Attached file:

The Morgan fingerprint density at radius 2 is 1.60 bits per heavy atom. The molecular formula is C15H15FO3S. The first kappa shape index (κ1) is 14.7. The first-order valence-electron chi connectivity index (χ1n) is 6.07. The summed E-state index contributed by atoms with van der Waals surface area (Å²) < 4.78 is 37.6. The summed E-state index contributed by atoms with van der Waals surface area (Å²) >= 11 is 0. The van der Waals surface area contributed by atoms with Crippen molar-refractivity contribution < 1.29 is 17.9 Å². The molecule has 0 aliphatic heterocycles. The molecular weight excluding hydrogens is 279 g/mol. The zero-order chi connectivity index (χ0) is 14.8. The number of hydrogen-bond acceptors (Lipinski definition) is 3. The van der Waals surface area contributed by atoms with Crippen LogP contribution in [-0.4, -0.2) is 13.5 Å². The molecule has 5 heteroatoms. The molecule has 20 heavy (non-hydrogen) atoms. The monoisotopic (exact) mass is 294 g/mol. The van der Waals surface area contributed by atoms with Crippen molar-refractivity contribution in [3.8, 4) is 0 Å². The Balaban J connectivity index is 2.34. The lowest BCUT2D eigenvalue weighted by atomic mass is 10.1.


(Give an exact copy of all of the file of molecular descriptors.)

The Morgan fingerprint density at radius 2 is 1.60 bits per heavy atom. The molecular formula is C15H15FO3S. The first kappa shape index (κ1) is 14.7. The first-order valence-electron chi connectivity index (χ1n) is 6.07. The summed E-state index contributed by atoms with van der Waals surface area (Å²) < 4.78 is 37.6. The summed E-state index contributed by atoms with van der Waals surface area (Å²) >= 11 is 0. The van der Waals surface area contributed by atoms with Crippen molar-refractivity contribution < 1.29 is 17.9 Å². The molecule has 0 aliphatic heterocycles. The molecular weight excluding hydrogens is 279 g/mol. The zero-order chi connectivity index (χ0) is 14.8. The number of hydrogen-bond acceptors (Lipinski definition) is 3. The van der Waals surface area contributed by atoms with Crippen LogP contribution in [-0.4, -0.2) is 13.5 Å². The molecule has 5 heteroatoms. The molecule has 20 heavy (non-hydrogen) atoms. The monoisotopic (exact) mass is 294 g/mol. The van der Waals surface area contributed by atoms with Crippen molar-refractivity contribution in [3.8, 4) is 0 Å². The Balaban J connectivity index is 2.34. The lowest BCUT2D eigenvalue weighted by atomic mass is 10.1.